The authors declare that no competing interests exist.
  4. David R Lairson

    Michael and Susan Dell Center for Healthy Living, UTHealth School of Public Health, Houston, United States
    Competing interests
    The authors declare that no competing interests exist.
  5. Maria Daheri

    Harris Health System, Houston, United States
    Competing interests
    The authors declare that no competing interests exist.
  6. Sally W Vernon

    Michael and Susan Dell Center for Healthy Living, UTHealth School of Public Health, Houston, United States
    Competing interests
    The authors declare that no competing interests exist.
  7. Jane R Montealegre

    Baylor College of Medicine, Houston, United States
    Competing interests
    The authors declare that no competing interests exist.

Funding

National Institute for Minority Health and Health Disparities (R01MD013715)

  • Jane R Montealegre

The funders had no role in study design, data collection and interpretation, or the decision to submit the work for publication.

Reviewing Editor

  1. Johannes Berkhof, Amsterdam UMC Location VUmc, Netherlands

Ethics

Human subjects: The survey was administered by trained, bilingual researcher coordinators in the patient's preferred language (English or Spanish). Participants were asked to provide verbal consent before commencing the survey and were sent a $20 gift card upon completion. This research was reviewed and approved by Baylor College of Medicine and Harris Health System's Institutional Review Boards (IRBs) (protocol ID H-44944). A waiver of written documentation of informed consent was granted by the IRBs for participants in the parent study given the minimal risks involved and to minimize participation bias. An IRB-approved verbal consent script was read to participants randomized to participate in the telephone survey. After being read the script, patients were given the opportunity to ask questions, and verbally indicated whether they consented to participate in the telephone survey. A consent to publish was not obtained as only aggregate data will be reported.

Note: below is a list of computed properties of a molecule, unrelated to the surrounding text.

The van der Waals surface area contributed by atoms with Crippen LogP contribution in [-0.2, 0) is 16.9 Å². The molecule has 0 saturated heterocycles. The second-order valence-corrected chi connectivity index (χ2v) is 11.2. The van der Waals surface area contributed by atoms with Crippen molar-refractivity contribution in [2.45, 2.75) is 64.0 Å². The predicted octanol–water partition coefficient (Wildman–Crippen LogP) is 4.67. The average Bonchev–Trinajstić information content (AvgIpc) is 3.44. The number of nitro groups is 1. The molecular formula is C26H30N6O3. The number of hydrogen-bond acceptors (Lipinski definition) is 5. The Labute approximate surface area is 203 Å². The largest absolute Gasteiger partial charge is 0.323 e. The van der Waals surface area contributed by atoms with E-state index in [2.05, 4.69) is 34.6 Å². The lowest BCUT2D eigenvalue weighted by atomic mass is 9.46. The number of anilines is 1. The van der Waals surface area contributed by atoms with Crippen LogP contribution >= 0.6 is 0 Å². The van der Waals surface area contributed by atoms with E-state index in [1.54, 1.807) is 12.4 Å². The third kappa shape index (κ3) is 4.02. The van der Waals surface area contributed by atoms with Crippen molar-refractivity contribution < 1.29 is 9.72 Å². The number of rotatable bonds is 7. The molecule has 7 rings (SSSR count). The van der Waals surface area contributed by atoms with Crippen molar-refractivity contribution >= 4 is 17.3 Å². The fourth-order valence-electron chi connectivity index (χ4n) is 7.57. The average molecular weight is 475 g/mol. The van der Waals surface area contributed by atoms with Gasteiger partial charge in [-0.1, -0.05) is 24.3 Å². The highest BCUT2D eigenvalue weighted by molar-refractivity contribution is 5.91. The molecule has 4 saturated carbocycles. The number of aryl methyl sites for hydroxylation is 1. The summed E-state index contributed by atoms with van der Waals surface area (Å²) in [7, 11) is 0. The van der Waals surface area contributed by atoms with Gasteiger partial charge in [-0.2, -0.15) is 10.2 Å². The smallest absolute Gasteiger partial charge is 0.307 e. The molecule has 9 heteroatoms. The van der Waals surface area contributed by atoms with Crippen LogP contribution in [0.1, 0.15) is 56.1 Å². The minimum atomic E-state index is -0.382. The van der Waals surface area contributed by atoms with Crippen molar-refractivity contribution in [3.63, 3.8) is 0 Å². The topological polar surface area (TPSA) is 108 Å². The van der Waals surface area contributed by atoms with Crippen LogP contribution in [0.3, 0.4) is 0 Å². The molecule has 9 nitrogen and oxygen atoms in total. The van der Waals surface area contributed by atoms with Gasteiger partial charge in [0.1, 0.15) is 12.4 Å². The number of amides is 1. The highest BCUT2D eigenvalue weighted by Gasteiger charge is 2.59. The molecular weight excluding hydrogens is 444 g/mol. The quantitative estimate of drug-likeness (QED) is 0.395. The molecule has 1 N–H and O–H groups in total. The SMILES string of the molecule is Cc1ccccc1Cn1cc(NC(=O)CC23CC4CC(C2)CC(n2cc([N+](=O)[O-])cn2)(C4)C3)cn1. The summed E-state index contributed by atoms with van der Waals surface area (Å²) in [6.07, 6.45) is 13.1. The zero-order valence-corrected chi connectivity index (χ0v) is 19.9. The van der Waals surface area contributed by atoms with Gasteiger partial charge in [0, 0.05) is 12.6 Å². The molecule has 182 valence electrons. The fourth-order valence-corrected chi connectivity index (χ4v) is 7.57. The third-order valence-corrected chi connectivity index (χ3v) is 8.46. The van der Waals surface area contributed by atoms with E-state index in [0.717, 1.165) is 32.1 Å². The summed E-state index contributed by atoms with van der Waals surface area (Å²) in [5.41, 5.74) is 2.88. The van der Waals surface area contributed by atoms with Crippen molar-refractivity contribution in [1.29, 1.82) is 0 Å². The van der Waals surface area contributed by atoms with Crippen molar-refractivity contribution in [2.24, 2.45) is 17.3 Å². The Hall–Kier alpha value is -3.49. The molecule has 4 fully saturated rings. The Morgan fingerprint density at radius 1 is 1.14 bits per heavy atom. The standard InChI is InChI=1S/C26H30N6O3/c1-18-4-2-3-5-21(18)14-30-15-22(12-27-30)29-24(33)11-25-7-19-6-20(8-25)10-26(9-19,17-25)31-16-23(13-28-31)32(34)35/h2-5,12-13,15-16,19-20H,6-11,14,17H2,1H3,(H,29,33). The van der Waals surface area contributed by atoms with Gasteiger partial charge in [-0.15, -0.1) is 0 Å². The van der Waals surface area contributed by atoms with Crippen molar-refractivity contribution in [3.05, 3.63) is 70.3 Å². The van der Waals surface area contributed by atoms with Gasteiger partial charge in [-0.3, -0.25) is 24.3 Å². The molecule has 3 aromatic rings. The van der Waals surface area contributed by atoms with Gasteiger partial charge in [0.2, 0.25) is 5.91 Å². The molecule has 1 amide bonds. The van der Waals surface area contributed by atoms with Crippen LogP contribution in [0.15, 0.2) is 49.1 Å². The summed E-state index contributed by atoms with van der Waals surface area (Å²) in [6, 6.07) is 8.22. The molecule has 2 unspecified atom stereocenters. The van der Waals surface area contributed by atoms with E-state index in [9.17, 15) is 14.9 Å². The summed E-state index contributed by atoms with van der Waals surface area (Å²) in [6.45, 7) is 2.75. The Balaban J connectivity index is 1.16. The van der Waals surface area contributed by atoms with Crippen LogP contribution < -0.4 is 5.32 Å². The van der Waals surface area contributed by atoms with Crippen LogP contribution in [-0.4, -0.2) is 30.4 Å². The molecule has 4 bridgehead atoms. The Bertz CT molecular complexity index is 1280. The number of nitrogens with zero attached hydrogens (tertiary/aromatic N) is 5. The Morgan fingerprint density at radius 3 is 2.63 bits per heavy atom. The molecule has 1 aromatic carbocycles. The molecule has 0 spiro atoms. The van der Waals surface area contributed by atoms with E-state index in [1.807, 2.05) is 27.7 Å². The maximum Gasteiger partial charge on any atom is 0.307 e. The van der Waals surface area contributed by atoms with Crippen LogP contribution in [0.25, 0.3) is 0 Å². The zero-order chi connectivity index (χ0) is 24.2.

Version history

  1. Received: November 3, 2022
  2. Preprint posted: November 22, 2022 (view preprint)
  3. Accepted: May 25, 2023
  4. Accepted Manuscript published: May 26, 2023 (version 1)
  5. Version of Record published: July 11, 2023 (version 2)

Copyright

© 2023, Parker et al.

This article is distributed under the terms of the Creative Commons Attribution License permitting unrestricted use and redistribution provided that the original author and source are credited.

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  1. Susan L Parker
  2. Ashish A Deshmukh
  3. Baojiang Chen
  4. David R Lairson
  5. Maria Daheri
  6. Sally W Vernon
  7. Jane R Montealegre
(2023)
Perceived barriers to cervical cancer screening and motivators for at-home human papillomavirus self-sampling during the COVID-19 pandemic: Results from a telephone survey
eLife 12:e84664.
https://doi.org/10.7554/eLife.84664

Share this article

https://doi.org/10.7554/eLife.84664